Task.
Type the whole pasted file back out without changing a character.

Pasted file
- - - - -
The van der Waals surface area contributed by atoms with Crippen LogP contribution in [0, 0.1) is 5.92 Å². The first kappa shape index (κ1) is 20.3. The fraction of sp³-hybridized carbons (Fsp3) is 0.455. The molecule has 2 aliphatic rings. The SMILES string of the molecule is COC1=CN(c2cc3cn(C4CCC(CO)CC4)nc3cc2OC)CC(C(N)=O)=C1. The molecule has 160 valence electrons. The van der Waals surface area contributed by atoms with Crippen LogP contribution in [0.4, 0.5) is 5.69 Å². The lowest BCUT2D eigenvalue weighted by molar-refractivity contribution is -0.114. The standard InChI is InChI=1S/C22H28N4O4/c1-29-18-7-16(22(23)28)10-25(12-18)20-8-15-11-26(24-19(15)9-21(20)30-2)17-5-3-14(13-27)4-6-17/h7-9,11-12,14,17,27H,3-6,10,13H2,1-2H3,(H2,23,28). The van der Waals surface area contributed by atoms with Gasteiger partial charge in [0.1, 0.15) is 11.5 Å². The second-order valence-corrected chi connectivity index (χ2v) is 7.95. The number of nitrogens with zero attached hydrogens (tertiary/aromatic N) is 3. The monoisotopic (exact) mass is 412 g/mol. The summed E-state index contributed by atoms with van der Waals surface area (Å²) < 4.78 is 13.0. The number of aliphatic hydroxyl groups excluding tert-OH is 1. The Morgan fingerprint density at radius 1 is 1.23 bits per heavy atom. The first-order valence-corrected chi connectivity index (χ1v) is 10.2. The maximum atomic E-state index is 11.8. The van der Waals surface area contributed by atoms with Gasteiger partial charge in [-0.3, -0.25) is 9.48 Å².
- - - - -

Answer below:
The van der Waals surface area contributed by atoms with Crippen LogP contribution in [0, 0.1) is 5.92 Å². The first kappa shape index (κ1) is 20.3. The fraction of sp³-hybridized carbons (Fsp3) is 0.455. The molecule has 2 aliphatic rings. The SMILES string of the molecule is COC1=CN(c2cc3cn(C4CCC(CO)CC4)nc3cc2OC)CC(C(N)=O)=C1. The molecule has 160 valence electrons. The van der Waals surface area contributed by atoms with Crippen LogP contribution in [0.4, 0.5) is 5.69 Å². The lowest BCUT2D eigenvalue weighted by molar-refractivity contribution is -0.114. The standard InChI is InChI=1S/C22H28N4O4/c1-29-18-7-16(22(23)28)10-25(12-18)20-8-15-11-26(24-19(15)9-21(20)30-2)17-5-3-14(13-27)4-6-17/h7-9,11-12,14,17,27H,3-6,10,13H2,1-2H3,(H2,23,28). The van der Waals surface area contributed by atoms with Gasteiger partial charge in [0.1, 0.15) is 11.5 Å². The second-order valence-corrected chi connectivity index (χ2v) is 7.95. The number of nitrogens with zero attached hydrogens (tertiary/aromatic N) is 3. The monoisotopic (exact) mass is 412 g/mol. The summed E-state index contributed by atoms with van der Waals surface area (Å²) < 4.78 is 13.0. The number of aliphatic hydroxyl groups excluding tert-OH is 1. The Morgan fingerprint density at radius 1 is 1.23 bits per heavy atom. The first-order valence-corrected chi connectivity index (χ1v) is 10.2. The maximum atomic E-state index is 11.8. The van der Waals surface area contributed by atoms with Gasteiger partial charge in [-0.3, -0.25) is 9.48 Å².